After reading Eoghan Lyng’s recent interview with Ian Hunter, I was inspired to consider Hunter’s work since leaving Mott The Hoople in December of 1974. His new album (Defiance Part 1) was recently released, adding to a robust solo career that, since 1975, spans 16 studio albums. All of them have a roster of great musicians, and the following are his top works to date.
5 “Shrunken Heads” -2007
Hunter put a cast of diverse all-stars together for this effort that included Steve Holly (ex-Wings drummer, soon to be a member of Hunter’s Rant Band) Graham Maby (bass, Joe Jackson Band), Soozie Tyrell (violin, E Street Band), Jeff Tweedy (guitar, Wilco) Dennis Dunaway (bass, Alice Cooper) Tony Shanahan (bass, Patti Smith), Hunter’s son Jesse Hunter Patterson (vocals) and the wonderful Mark Bosh on guitar. The result was a rocking album with lots of humor and a view of life through older eyes. Witness songs like, “I Am What I Hated When I Was Young:”
I don’t rob old people’s homes
I don’t steal no cellular phones
I kinda like my Dad and Mom
I am what I hated when I was young
I don’t holler, I don’t hoot
I don’t act like a nincompoop
I don’t hide when the police come
I am what I hated when I was young
4 “The Artful Dodger” -1996
After collaborator and guitarist Mick Ronson passed away in April 1992, Hunter kept a low public profile, eventually re-emerging with his most thoughtful work to date. A main staple of this album is the heart-wrenching ballad “Michael Picasso,” a reflection on Ronson’s passing. Hunter still plays this intimate song in concert, usually to a hall gone dead silent with respect.
3 “Rant” – 2001
This work would become the genesis of his current Rant Band and proved Hunter’s dexterity was still there as a writer on both a societal (“American Spy”) and a personal level. Immigrating to Connecticut (and becoming a US citizen), he looked at his reasons for leaving his homeland of England on the track “Rip Off”:
I don’t wanna be no traitor to the cause
But England is a luxury – not many can afford
There’s people going under – it’s getting out of hand
Whatever happened to our green and pleasant land?
I know, I know – I’m an alien – but what are you gonna do
I wanna live in England – but it gets to you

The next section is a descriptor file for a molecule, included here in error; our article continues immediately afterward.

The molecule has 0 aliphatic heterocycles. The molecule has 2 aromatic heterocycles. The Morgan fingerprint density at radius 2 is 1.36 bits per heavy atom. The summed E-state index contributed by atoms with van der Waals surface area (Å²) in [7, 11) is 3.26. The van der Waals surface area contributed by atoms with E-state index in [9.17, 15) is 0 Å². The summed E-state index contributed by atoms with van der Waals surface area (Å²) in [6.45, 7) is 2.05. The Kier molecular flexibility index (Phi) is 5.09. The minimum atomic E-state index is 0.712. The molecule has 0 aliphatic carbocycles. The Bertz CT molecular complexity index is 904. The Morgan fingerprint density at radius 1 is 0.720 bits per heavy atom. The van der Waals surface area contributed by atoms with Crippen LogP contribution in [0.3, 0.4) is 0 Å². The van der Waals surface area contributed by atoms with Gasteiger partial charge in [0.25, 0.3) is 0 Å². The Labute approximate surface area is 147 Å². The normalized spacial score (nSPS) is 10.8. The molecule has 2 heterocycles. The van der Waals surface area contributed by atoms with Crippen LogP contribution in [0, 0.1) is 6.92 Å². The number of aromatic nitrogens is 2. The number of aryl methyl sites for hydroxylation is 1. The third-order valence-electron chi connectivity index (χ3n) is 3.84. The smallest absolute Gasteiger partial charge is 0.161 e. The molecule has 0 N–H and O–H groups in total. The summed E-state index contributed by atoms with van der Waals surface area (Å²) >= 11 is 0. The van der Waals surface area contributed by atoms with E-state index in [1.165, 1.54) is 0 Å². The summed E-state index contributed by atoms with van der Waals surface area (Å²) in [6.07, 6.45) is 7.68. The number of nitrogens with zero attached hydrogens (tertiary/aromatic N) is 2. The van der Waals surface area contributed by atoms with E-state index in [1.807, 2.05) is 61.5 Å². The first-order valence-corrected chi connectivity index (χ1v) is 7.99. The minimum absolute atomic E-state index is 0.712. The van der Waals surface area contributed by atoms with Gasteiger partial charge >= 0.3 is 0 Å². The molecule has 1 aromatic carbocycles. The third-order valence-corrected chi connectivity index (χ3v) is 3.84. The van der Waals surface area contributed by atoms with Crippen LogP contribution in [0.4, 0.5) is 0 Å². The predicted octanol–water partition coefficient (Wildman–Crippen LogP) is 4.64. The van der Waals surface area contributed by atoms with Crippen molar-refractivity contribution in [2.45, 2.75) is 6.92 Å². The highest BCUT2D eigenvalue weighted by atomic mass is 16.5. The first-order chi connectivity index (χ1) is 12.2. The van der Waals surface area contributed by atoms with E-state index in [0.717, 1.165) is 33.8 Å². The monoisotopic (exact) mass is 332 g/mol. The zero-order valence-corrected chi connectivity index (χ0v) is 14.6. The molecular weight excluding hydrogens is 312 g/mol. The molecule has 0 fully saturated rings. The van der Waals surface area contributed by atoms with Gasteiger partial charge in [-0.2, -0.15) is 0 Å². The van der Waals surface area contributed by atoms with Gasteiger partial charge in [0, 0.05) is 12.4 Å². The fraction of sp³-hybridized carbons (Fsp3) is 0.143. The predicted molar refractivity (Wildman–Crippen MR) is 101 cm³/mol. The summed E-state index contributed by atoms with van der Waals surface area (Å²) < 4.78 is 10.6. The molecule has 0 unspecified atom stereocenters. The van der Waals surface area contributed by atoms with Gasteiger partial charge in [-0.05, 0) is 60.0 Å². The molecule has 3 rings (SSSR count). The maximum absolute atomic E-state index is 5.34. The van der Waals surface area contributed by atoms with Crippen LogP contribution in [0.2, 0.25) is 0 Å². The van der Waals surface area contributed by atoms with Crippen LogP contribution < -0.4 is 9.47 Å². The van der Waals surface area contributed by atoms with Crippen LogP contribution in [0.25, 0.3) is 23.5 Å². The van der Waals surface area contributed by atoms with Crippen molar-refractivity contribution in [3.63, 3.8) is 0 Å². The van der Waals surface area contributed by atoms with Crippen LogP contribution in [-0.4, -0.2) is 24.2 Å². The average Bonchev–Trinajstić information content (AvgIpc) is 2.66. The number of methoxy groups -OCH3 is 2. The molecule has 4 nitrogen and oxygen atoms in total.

It gets to you, it gets to you, it gets to you!
2 “Ian Hunter” – 1975
We Mott fans were nervous: could Ian Hunter deliver in his first solo effort, or would he expose himself to be dependent on the others from his iconic band? His deliverable didn’t disappoint, as this collection explodes from its opening chords to the closing ending of the tune “I Get So Excited.” A dynamic of this album comes from Mick Ronson, (also known for his guitar work with David Bowie), who is in full-flight throughout these tracks. Being conscious that he has removed himself from his famous band, Ian greets his fans as a soloist on the very first beat with a British “’ello,” then climbs aboard the album’s highlight “Once Bitten, Twice Shy.” This tune was later recorded in 1989 as a single for the commercial-heavy band Great White (achieving #6 on the US mainstream rock charts). All these tracks shine, making Ian Hunter a classic of the mid-70s rock genre.
1 “You’re Never Alone With a Schizophrenic” – 1979
This could get my vote for the best title for a rock album –ever!
But its luster didn’t stop with the title — even the album’s front cover was clever, a pic of Hunter, finally taking off his permanent sunglasses, only to appear with no eyes at all!
And what a band! Mick Ronson, for the first time since the Ian Hunter album, is back and has the E Street Band’s rhythm section behind him (Gary Tallent on bass, Roy Bittan on keys, and “Mighty” Max Weinberg on drums). Always a fan favorite, the rocker “Cleveland Rocks” stems from this collection, eventually becoming the theme song to the 90s sitcom The Drew Carey Show.
One from the “shocking” category: the album’s sweet ballad “Ships” would be noticed by Arista Records Executive Clive Davis. In 1979, he would encourage none other than Barry Manilow to record the tune as the lead single for his album One Voice. The single reached #6 on the Top 40 charts.
Ian Hunter, himself, has never recorded a record that would chart that high, but at age 83, (and with the rock God’s good grace) there’s still time!
Photo: Ian Hunter (Ross Halfin)
PS — While we’re on the topic of Rock History, you might enjoy our YouTube series of daily one-minute nuggets of memorable moments…